Sunday, June 13, 2010
My friend Susan Bardwell, the painter of the picture in the previous post, had a heart attack today.
I've never met her in person. She lives down near Houston, Texas, and is a funny writer/journalist as well as a talented artist. David and Jane Shepherd introduced us, via email, and we've had a daily correspondence for the last two (three?) years. Like me, she's a smart aleck; has two adult sons roughly the same age as our sons who live with her and her husband; and has a grandson who lives with them because his father (her older son) has custody, so she ends up being mommy most of the time. Our grand daughter lived with us for almost three years, age almost 2 to almost 5, so I got to be mommy again for a while, also. We relate.
She and her husband produce what she calls a "paperless," The Angleton Journal,an electronic web newspaper they put out every Monday, and she writes a humor column for it. I haven't written a humor column since Rick got sick, but know what it's like and commiserate with her on the misery of deadlines.
My favorite quote on deadlines, and I can't remember who said it, is: "I love deadlines. I love the wooshing sound they make as they go by."
Susan is NOT like me in that she is a pretty good judge of character. I tend to think that everyone's great, unless I take an immediate dislike to someone, and I've often been wrong in my first takes, mostly about that thinking everyone's great. Susan worked for years as a crime reporter for the Houston Chronicle. She certainly got well acquainted with the less attractive side of human character there, and minces no words when she expresses her opinion of same.
She's a fierce mama lion for her family, and loves her whole overextended family in a prodigal fashion.
We came up with the acronym FASTOB, which stands for, "fat, average, sarcastic, tough old broad." Our sisterhood.
Oh, carp, she's just a real great buddy, and I hate it that she had a heart attack. I know she had one, at least, before, in her early 40s, and had some stents put in, so I guess it's not totally out of the blue, but it stinks. It sounds like the EMTs and the local hospital got the clot buster (or whatever) into her before she was airlifted so the obstruction was removed - washed away - I don't know – soon, and by the time the helicopter has taken her to the big hospital in Houston (Herrmann, I think) she was feeling better.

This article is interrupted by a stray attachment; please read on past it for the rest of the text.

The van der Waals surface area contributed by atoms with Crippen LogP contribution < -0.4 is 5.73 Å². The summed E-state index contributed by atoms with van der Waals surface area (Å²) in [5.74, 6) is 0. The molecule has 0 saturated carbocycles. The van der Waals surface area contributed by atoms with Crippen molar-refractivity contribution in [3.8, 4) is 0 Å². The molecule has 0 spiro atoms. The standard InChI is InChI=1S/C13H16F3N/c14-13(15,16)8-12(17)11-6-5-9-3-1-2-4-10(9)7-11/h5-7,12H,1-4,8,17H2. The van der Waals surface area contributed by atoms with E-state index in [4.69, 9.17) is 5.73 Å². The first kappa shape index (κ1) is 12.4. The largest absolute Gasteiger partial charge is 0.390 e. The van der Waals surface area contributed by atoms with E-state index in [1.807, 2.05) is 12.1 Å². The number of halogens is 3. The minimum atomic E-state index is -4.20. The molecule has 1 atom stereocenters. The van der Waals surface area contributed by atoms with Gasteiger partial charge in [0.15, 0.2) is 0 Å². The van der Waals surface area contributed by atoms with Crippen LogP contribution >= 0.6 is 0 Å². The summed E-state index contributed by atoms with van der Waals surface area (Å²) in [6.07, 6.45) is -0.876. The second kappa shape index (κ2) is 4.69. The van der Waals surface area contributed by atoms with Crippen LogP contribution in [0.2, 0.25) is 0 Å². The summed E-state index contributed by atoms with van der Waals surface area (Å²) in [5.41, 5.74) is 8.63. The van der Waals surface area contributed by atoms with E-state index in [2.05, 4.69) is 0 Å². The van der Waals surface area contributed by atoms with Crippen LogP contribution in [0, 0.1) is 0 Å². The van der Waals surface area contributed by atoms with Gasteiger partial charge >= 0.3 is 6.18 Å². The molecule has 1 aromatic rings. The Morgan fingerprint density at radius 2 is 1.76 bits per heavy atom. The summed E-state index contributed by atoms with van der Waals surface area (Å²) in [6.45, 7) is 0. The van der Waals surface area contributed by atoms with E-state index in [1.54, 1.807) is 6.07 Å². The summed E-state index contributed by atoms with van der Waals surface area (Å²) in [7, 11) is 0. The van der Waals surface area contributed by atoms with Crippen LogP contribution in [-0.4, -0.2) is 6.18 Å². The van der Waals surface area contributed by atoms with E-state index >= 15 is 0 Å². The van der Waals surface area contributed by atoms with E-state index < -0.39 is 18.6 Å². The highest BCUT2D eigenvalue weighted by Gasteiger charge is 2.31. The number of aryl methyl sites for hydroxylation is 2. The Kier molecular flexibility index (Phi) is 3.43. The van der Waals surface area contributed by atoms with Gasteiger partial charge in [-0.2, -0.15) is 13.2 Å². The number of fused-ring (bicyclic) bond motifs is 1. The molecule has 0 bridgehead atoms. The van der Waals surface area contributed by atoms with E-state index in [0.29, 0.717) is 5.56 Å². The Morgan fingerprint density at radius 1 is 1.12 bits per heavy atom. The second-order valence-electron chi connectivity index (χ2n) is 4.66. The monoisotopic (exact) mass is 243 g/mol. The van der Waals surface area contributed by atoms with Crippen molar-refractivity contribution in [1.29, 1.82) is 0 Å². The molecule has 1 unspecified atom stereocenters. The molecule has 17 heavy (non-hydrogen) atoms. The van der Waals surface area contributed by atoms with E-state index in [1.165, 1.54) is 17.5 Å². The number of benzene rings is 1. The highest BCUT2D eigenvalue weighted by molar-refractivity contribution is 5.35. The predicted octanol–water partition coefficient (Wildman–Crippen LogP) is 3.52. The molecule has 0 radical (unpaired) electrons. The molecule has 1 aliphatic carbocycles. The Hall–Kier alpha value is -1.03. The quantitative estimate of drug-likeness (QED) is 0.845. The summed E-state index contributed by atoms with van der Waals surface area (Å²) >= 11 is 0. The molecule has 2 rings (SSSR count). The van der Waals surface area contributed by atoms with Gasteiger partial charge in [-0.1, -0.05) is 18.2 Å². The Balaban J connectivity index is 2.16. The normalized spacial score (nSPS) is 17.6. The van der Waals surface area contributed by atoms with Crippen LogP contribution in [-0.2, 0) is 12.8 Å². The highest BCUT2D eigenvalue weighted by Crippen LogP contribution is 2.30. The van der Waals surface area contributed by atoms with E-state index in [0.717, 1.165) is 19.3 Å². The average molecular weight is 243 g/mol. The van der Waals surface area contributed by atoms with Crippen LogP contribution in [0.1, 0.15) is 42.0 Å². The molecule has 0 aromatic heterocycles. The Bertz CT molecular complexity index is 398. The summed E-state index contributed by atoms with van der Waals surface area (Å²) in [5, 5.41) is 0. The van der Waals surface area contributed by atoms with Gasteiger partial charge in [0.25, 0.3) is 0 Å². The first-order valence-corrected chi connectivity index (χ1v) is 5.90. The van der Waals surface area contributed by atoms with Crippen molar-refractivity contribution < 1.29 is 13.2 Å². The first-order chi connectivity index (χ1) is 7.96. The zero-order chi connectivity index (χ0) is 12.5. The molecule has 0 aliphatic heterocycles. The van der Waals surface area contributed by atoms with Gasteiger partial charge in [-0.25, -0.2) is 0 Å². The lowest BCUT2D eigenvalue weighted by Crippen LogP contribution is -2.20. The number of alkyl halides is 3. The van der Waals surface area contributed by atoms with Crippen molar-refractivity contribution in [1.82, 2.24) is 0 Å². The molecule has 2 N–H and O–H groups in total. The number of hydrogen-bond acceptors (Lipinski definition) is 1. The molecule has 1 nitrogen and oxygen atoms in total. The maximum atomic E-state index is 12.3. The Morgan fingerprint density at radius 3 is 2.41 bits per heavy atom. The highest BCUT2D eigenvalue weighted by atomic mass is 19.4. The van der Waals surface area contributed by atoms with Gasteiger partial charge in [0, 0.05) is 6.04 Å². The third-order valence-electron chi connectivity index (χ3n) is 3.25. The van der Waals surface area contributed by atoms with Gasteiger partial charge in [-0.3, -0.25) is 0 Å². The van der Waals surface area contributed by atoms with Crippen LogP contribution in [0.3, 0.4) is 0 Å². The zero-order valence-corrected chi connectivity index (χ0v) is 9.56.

Her husband said she was scared, but by the time they left her at the hospital in Houston this evening she was joking with them. She'll be in the hospital a couple of days at least.
I'm still praying, for her health, and in thanks for EMTs, techs, doctors, nurses, and hospitals. We've spent so much time in the precincts of these people the last year and a half, and have acquired such respect and appreciation for them.
I am hoping she continues recovering well, and after she's home I'm going to try giving her a call. We've never actually spoken to each other. I think it's time.
Wednesday, June 2, 2010
Greetings, Dear Hearts and Gentle People ~
Above you see a painting of a scene down at Tramp Harbor here on Vashon Island. You can see the mainland and a few pale peaks of the Cascades in the distance, off to the east. What's extraordinary about this painting to me is that it was painted by Susan Bardwell, my writer friend down in Texas, who has never been to Vashon Island, as far as I know. A couple of weeks ago when my friend Sonya was here to take care of me (us) when I had surgery, we went down to Tramp Harbor one day to commune with the water and the shore, and Sonya said, "Take some pictures to send to Susan to paint." So I did. I didn't know she'd paint something right away, but she did, and sent me the digital file, which you see here.